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Continuous Improvement Beyond Retrospectives

If you want continuous improvement you can start with retrospectives, but you must go far beyond that with change management, culture change, and innovation, argued Angel Medinilla, an agile and lean coach, consultant and trainer. He spoke about continuous improvement far beyond retrospectives at the Agile Greece Summit 2016.

Retrospectives should help agile teams to improve. But sometimes retrospectives are broken and do not deliver the expected results, said Medinilla. For instance, when the same problems keep coming up in retrospectives, or when people are whining and complaining about things which are wrong in stead of coming up with solutions to solve them.

Medinilla further explained why retrospectives are failing and what can be done to improve them. According to him, problems often start at the beginning- for instance when people don’t prepare for the retrospective, fail to attend the meeting, or hijack the agenda to only talk about things they consider important. Other reasons retrospectives fail is due to too many actions, or when actions are not carried out. If people try to carry out an action and the problem is still not solved, his suggestion is to try another approach that might solve it.

Actions should have a plan which is concrete enough. He gave an example from a retrospective where the team discovered that they were often interrupted and unable to get things done. Defining the action that "the team should focus on" is not helpful, said Medinilla. Such an action is unclear; people don’t know what to do. A better action would be to buy colorful safety jackets which people can wear if they don’t want to be interrupted. To make the action even more specific you can state that you need six jackets when the team consists of eight- that way there will always be at least two persons who can handle interruptions while other team members are protected from being disturbed. You may want to define additional rules like disallowing people from wearing the jackets for more than a couple of days. Also, for example you can define an action that jackets are handed out at the stand up, so that the team can decide who should be the ones to wear them. Making actions specific increases the chances that they can and will be done, argued Medinilla.

Retrospectives are not the only approach to improve; there are many others. Medinilla mentioned some of them: diffusion of innovations, change patterns, lean change, Toyota kata and Kaizen. You have to understand change dynamics to make change happen. Medinilla suggested to read books like more fearless change, lean change, and how to change the world to learn about change.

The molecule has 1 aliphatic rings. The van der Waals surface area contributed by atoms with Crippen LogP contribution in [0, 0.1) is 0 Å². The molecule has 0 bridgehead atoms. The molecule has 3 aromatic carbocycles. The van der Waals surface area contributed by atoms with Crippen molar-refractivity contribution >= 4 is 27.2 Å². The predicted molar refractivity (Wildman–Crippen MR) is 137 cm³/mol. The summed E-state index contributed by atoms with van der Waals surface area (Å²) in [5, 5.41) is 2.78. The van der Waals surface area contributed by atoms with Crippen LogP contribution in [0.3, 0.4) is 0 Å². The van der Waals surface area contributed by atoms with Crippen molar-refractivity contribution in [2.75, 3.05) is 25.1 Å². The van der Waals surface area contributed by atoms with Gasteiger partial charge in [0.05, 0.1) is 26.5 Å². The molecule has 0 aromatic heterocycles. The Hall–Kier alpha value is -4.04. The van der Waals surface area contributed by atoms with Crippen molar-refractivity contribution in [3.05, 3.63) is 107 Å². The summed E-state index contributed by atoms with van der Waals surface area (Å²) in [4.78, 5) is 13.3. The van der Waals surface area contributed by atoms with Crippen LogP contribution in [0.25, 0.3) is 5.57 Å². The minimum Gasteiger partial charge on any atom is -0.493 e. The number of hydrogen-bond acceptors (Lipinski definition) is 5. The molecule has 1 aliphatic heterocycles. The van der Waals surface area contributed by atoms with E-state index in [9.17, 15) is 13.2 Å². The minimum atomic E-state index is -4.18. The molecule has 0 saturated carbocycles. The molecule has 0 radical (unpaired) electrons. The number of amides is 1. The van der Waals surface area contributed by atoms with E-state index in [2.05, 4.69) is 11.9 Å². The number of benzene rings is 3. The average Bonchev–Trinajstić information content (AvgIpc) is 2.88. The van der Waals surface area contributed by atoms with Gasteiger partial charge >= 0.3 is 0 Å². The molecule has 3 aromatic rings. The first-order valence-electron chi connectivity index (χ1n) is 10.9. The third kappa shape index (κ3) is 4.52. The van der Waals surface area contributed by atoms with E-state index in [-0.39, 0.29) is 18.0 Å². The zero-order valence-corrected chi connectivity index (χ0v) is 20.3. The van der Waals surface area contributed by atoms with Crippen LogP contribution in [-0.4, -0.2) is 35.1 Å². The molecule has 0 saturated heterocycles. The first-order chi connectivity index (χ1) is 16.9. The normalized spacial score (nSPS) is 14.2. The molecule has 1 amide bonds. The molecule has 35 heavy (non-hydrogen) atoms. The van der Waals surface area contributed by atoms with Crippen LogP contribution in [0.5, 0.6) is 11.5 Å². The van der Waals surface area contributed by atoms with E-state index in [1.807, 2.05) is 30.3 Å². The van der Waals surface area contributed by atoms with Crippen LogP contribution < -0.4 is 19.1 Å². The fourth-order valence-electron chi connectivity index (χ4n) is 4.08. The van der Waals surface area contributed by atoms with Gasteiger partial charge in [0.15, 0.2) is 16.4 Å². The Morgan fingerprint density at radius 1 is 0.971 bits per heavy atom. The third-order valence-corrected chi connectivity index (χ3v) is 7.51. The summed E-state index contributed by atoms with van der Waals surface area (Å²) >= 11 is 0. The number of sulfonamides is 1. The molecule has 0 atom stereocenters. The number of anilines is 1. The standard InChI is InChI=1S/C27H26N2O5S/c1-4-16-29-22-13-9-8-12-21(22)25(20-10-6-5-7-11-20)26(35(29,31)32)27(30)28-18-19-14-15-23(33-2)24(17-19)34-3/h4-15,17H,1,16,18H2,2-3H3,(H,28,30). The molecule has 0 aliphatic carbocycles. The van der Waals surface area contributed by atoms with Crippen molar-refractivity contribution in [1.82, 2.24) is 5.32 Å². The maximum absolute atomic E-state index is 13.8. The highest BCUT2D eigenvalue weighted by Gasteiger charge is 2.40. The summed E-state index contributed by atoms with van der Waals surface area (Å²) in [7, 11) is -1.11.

You can use an impediment backlog to drive change, and design experiments for change which you can plan and track using the board. If the experiment fails, then you can learn from it to design a better experiment. Successful improvement experiments can be shared.

You have to understand the culture before you can change it. Storytelling is a very effective way to improve the culture in organizations, argued Medinilla. Telling stories from things that are going well, things that succeeded, help to spread the word and inspire others to try it. If you don’t have good stories in your company then Medinilla suggested to try to find them elsewhere, and tell stories about how other companies have changed.

He gave an example how people can be inspired by a story. There were three people who went to a conference in their personal time and paid for it with their own time money. They had asked their manager, but he had said that the company wouldn’t fund it. Based on things that they learned at the conference they started helping people to improve their way of working. As the management saw what happened and the benefits that this was bringing to the company, they realized their mistake and decided to refund the money that the employees had paid for the conference and change the days spent at the conference from holiday to working days. They spoke with the three people, who they learned were actually inspired by a story they heard a year ago about people going to conferences to start making change happen. After hearing the story they felt so strongly about it that they wanted to do the same, even if the company would not pay for it.

In order to make improvement happen you need to invest in your people. A way to do that is to structurally make time and space available for training, said Medinilla. Not only for training classes, but also for activities like labs, hackathons, people who pair up to learn new skills, explorations days, etc.

Bad processes have a lot of waste, argued Medinilla. You have to spot them and remove it. To do that you can use practices like the theory of constraints, value stream mapping or root cause analysis. Other suggestions to improve the process include empowering teams and making it easy to bring impediments to the surface, and by creating a learning environment.

You should prevent making the wrong product. A way to do this is by not focusing on the product; rather, focus on the customer. Approaches that can be used to improve products are design thinking, lean startup and experiment driven product development.

According to Medinilla the most important things to make change happen in organizations are creating new habits and changing your culture.

The second Agile Greece Summit was held on September 16 in Athens. InfoQ is covering this conference with Q&As, summaries and articles.

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